Townspeople in Almocageme, about 28 miles west of Lisbon, pointed out a whitewashed house with terra cotta roof tiles where they said Wright, now 68, lived with his Portuguese wife and two children, who are in their 20s. A woman who answered the door told the AP she had no comment, then closed the door.
Most locals said they assumed Wright was African, not American.
“He was a very nice guy,” gas station attendant Ricardo Salvador told the news service. “He used to wave as he drove past and I'd shout out, ‘Hey, George!'"
In 1970, Wright escaped from a New Jersey jail, where he had been serving 15 to 30 years for shooting to death a gas station employee during a robbery the day after Thanksgiving in 1962. He resurfaced two years later when authorities say he hijacked a Delta flight from Detroit to Miami with four other members of the Black Liberation Army, a radical black nationalist group.
The some 90 passengers were released in exchange for $1 million, delivered by FBI agents wearing swimsuits. The Delta DC-8 then made its way to Algeria, where officials seized the plane and the money and returned them to the United States. The hijackers, however, were freed.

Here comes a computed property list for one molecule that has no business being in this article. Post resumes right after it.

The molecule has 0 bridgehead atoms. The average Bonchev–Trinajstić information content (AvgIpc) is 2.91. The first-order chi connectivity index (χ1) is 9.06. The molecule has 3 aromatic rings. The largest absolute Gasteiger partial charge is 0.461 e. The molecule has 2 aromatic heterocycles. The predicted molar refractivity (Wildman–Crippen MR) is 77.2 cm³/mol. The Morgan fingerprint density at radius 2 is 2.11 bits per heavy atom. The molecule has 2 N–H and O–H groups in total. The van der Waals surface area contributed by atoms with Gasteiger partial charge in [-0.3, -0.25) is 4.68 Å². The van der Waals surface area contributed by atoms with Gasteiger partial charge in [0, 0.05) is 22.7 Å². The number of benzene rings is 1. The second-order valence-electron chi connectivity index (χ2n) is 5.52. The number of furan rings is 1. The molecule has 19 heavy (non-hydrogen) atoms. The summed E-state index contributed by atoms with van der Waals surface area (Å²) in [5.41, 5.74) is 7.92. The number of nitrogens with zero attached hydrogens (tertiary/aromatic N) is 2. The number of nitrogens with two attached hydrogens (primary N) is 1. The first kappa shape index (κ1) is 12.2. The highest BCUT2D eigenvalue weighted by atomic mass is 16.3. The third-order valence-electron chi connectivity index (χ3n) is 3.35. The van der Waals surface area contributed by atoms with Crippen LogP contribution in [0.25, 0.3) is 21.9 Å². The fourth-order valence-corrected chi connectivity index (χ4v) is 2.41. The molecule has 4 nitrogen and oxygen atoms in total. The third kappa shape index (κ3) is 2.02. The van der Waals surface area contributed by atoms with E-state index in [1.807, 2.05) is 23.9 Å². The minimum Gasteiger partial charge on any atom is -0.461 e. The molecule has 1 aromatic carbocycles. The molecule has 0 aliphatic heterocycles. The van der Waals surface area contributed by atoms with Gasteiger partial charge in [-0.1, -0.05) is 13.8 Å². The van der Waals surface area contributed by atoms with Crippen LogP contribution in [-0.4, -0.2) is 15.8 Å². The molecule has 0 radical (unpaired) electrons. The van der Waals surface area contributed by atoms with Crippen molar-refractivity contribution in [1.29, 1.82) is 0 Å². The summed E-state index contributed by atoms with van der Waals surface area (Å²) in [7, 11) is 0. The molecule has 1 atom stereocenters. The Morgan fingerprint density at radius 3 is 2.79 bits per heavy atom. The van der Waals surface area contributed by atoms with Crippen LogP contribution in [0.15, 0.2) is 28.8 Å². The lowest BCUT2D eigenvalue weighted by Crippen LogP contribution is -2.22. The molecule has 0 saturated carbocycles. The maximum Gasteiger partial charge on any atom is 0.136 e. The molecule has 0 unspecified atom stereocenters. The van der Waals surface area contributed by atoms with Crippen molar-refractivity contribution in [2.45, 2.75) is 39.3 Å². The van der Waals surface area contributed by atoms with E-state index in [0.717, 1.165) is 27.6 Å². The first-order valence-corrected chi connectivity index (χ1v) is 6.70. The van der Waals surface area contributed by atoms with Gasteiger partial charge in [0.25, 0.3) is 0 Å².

Several years later, four were captured in France, but Wright remained missing. He was picked up outside his home in Portugal on Monday as he headed to a neighborhood cafe.
U.S. officials are requesting his extradition to New Jersey to finish serving his sentence. It was unclear whether Wright could also face trial for the hijacking.
-- Alexandra Zavis in Los Angeles
Photo: A woman is seen outside the house where neighbors said U.S. fugitive George Wright lived in Almocageme, near Lisbon, Portugal, on Wednesday. Credit: Francisco Seco / Associated Press